SHARM EL-SHEIKH, Egypt—More than 100 world leaders are about to discuss a worsening problem that scientists call Earth’s biggest challenge, yet observers don’t expect much from it, maybe not even a lot of attention.
Nearly 50 heads of states or governments on Monday will take the stage in the first day of “high-level” international climate talks in Egypt with more to come in the following days. Much of the focus will be on national leaders telling their stories of being devastated by climate disasters, culminating on Tuesday with a speech by Pakistan Prime Minister Muhammad Sharif, whose country’s summer flood caused at least $40 billion in damage and displaced millions of people.
But it may not quite have the drama or headlines that past such meetings have had.
Why? Because of bad timing and who isn’t showing up, is coming late or are dithering about it.
Most of the leaders are meeting Monday and Tuesday, just as the United States has a potentially policy-shifting midterm election. Then the leaders of the world’s 20 wealthiest nations will have their powerful-only club confab in Bali in Indonesia days later. Add to that, “there are big climate summits and little climate summits and this was never expected to be a big one,” said Climate Advisers CEO Nigel Purvis, a former US negotiator.
Leaders of two of the three biggest carbon polluting nations—China and India—appear to be skipping the climate talks, although underlings are here negotiating. The leader of the other top polluting country—US President Joe Biden—is coming days later than most of the other presidents and prime ministers on his way to Bali.
United Kingdom Prime Minister Rishi Sunak was initially going to avoid the negotiations, but public pressure and predecessor Boris Johnson’s plans to come changed his mind. New King Charles III, a longtime environment advocate, won’t attend because of his new role. And Russia’s leader Vladimir Putin, whose invasion of Ukraine created energy chaos that reverberates in the world of climate negotiations, won’t be here.
“We always want more” leaders, United Nations climate chief Simon Stiell said in a Sunday news conference. “But I believe there is sufficient (leadership) right now for us to have a very productive outcome.”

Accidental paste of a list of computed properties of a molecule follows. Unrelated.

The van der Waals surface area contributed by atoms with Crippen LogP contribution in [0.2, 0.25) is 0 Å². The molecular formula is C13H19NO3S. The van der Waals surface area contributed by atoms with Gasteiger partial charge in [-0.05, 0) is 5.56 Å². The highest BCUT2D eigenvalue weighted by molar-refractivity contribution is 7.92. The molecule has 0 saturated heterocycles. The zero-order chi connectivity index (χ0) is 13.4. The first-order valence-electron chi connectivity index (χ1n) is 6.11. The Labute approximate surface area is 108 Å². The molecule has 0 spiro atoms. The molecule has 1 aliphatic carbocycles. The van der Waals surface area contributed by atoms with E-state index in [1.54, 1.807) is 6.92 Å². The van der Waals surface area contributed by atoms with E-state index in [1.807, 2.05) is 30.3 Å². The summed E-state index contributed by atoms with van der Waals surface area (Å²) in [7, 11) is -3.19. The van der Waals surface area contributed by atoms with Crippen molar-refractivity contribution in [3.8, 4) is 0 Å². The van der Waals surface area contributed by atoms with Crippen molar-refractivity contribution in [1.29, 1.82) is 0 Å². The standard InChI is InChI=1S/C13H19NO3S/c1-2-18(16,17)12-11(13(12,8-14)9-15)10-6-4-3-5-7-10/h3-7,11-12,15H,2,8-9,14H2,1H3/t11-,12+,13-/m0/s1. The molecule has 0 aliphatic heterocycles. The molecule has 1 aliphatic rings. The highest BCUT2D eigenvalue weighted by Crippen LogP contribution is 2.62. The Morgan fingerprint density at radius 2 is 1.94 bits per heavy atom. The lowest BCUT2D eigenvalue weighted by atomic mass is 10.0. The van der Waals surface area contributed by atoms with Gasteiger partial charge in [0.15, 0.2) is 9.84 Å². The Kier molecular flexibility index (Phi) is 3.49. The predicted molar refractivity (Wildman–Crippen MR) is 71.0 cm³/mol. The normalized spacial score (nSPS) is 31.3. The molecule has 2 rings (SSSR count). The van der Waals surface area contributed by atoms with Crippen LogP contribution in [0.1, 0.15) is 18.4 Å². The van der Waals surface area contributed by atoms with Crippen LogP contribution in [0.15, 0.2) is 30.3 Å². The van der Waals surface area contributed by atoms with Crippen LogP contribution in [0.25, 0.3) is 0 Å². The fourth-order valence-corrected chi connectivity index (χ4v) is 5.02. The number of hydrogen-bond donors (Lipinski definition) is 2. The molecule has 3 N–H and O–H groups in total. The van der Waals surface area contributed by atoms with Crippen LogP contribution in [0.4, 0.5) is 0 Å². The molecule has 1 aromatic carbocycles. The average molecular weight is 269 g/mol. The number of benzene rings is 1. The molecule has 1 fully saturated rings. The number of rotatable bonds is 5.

In addition to speeches given by the leaders, the negotiations include “innovative’’ roundtable discussions that “we are confident, will generate some very powerful insights,” Stiell said.
The leaders showing up in droves are from the host continent Africa.
“The historical polluters who caused climate change are not showing up,’’ said Mohammed Adow of Power Shift Africa. “Africa is the least responsible, the most vulnerable to the issue of climate change and it is a continent that is stepping up and providing leadership.”
“The South is actually stepping up,” Adow told The Associated Press. “The North that historically caused the problem is failing.’’
Monday will be heavily dominated by leaders of nations victimized by climate change—not those that have created the problem of heat-trapping gases warming up the atmosphere from the burning of fossil fuel. It will be mostly African nations and small island nations and other vulnerable nations that will be telling their stories.
And they are dramatic ones, droughts in Africa and floods in Pakistan, in places that could least afford it. For the first time in 30 years of climate negotiations, the summit “should focus its attention on the severe climate impacts we’re already seeing,” said World Resources International’s David Waskow.
“We can’t discount an entire continent that has over a billion people living here and has some of the most severe impacts,’’ Waskow said. “It’s pretty clear that Africa will be at risk in a very severe way.’’
Host leader, Egyptian President Abdel Fattah El-Sisi, and United Nations Secretary-General Antonio Guterres will kick off the leaders’ speeches. Guterres keeps ratcheting up his rhetoric about how little time is left with each public talk.
Leaders come “to share the progress they’ve made at home and to accelerate action,’’ Purvis said. In this case, with the passage of the first major climate legislation and $375 billion in spending, Biden has a lot to share, he said.
While it’s impressive that so many leaders are coming to the summit, “my expectations for ambitious climate targets in these two days are very low,” said Climate Analytics’ scientist Niklas Hohne. That’s because of Putin’s invasion of Ukraine, which caused energy and food crises that took away from climate action, he said.
Image credits: AP/Peter Dejong